Skynet has not arisen. Everyone can put down their flaming torches and pitchforks.

TheRedneck


Adapting to conditions as you describe it is indirect processing, which is not intelligence at all, only the appearance of individual thoughts/responses. I do agree with you on there being no actual thought, or reasoning, or dreaming, though.


Motor response is what you are referring to, as Pavlovian intelligence. Not the same as indirect processing which allows a machine to either go to, or avoid, any pre-selected stimulus -this is not intelligence.



posted on Nov, 18 2018 @ 05:39 AM
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originally posted by: turbonium1
That's why proof is so important to have, to see, to show, in every case. It is truth.


Okay, let´s reset the conversation we had.

My whole point was, you can´t be sure what´s happening behind closed doors. As much as I would like to give you anything, you will have to wait for an official report.

I admit that I could have been more friendly to you but you. I understand that you have a problem with hyping things that are not portrait like they really are. I´m with you on that.

But this is exactly the reason why I am so into this and discussing. The terms used, starting from intelligence, over artificial intelligence and all the other things have to be taken into context.

I dislike overhyping AI as much as you do and the thought that feelings, sentinent is an intrinsic feature of an AI (this time, I reference on human intelligence) is just as laughable to me as it is to you, for example.

But you give me the impression that you use those terms too loosely. We ended up arguing about semantics and lost the oversight.

cheers



posted on Nov, 18 2018 @ 05:59 AM
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If you program a machine to respond to specific stimuli, and it has other parameters, which allow forthe machine to make random choices, which are not really random, but appear to be, anyway, to us. That's why it will appear that a machine will 'choose' what to do, without any programming. It is an illusion of intelligence, nothing more.


In the 'ant-species' case, there would be no reason for any of them to 'take precautions' against a hazard, since this requires reasoning - an ability to know what to do, in order to avoid harm, for its survival. Machines are not alive, they are incapable of actions for their survival, because they are not alive to begin with.



posted on Nov, 18 2018 @ 06:11 AM
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originally posted by: verschickter

originally posted by: turbonium1
That's why proof is so important to have, to see, to show, in every case. It is truth.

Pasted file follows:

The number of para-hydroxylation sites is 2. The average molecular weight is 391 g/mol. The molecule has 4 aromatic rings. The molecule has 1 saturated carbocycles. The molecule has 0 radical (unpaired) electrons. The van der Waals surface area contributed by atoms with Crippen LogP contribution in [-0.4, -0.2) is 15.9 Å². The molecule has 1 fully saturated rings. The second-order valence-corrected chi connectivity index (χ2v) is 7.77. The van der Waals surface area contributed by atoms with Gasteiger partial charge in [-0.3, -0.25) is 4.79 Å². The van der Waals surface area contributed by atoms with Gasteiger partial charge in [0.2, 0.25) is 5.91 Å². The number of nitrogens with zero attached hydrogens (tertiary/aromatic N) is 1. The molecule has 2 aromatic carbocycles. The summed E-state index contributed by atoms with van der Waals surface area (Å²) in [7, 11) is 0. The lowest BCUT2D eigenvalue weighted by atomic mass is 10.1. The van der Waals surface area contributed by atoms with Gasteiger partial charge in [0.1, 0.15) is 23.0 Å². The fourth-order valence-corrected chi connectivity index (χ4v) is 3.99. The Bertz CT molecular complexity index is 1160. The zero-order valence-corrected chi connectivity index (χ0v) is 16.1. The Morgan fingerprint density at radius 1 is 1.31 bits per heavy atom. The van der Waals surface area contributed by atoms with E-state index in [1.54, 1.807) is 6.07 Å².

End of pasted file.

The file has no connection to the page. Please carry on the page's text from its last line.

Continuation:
Okay, let´s reset the conversation we had.

My whole point was, you can´t be sure what´s happening behind closed doors. As much as I would like to give you anything, you will have to wait for an official report.

I admit that I could have been more friendly to you but you. I understand that you have a problem with hyping things that are not portrait like they really are. I´m with you on that.

But this is exactly the reason why I am so into this and discussing. The terms used, starting from intelligence, over artificial intelligence and all the other things have to be taken into context.

I dislike overhyping AI as much as you do and the thought that feelings, sentinent is an intrinsic feature of an AI (this time, I reference on human intelligence) is just as laughable to me as it is to you, for example.

But you give me the impression that you use those terms too loosely. We ended up arguing about semantics and lost the oversight.

cheers


No problem, let's call it a miscommunication issue, which went overboard, and move on.

Anyway, it seems we agree, for the most part, which is all good.

Sorry for my responses, too.

What I'm trying to get across, in the end, is that this technology is very dangerous to us. I see it being used against us, to allow them to unleash great horrors on the world, with no repercussions, because the world will lie in complete ignorance of the reality. As we've seen before, on 9/11, and other events.

All I can hope for, is that people start to wake up, before it's too late.


Cheers.
edit on 18-11-2018 by turbonium1 because: (no reason given)



posted on Nov, 18 2018 @ 06:38 AM
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a reply to: turbonium1




In the 'ant-species' case, there would be no reason for any of them to 'take precautions' against a hazard, since this requires reasoning - an ability to know what to do, in order to avoid harm, for its survival. Machines are not alive, they are incapable of actions for their survival, because they are not alive to begin with.